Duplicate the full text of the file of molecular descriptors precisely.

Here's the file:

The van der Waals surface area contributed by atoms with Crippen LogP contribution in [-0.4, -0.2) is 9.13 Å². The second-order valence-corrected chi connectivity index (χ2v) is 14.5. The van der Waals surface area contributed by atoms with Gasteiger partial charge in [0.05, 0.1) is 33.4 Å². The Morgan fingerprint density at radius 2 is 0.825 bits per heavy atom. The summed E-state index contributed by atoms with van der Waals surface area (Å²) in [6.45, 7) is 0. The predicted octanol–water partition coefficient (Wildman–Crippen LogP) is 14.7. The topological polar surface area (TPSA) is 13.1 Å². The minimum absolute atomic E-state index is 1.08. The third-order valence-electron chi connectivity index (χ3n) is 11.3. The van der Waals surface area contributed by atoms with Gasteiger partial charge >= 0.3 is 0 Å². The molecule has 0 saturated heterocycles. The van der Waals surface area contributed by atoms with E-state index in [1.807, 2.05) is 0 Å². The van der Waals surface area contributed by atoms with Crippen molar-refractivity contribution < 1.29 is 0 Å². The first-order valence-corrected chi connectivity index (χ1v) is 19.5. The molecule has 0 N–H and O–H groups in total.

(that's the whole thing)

The van der Waals surface area contributed by atoms with Crippen LogP contribution in [-0.4, -0.2) is 9.13 Å². The second-order valence-corrected chi connectivity index (χ2v) is 14.5. The van der Waals surface area contributed by atoms with Gasteiger partial charge in [0.05, 0.1) is 33.4 Å². The Morgan fingerprint density at radius 2 is 0.825 bits per heavy atom. The summed E-state index contributed by atoms with van der Waals surface area (Å²) in [6.45, 7) is 0. The predicted octanol–water partition coefficient (Wildman–Crippen LogP) is 14.7. The topological polar surface area (TPSA) is 13.1 Å². The minimum absolute atomic E-state index is 1.08. The third-order valence-electron chi connectivity index (χ3n) is 11.3. The van der Waals surface area contributed by atoms with Gasteiger partial charge >= 0.3 is 0 Å². The molecule has 0 saturated heterocycles. The van der Waals surface area contributed by atoms with E-state index in [1.807, 2.05) is 0 Å². The van der Waals surface area contributed by atoms with Crippen molar-refractivity contribution < 1.29 is 0 Å². The first-order valence-corrected chi connectivity index (χ1v) is 19.5. The molecule has 0 N–H and O–H groups in total.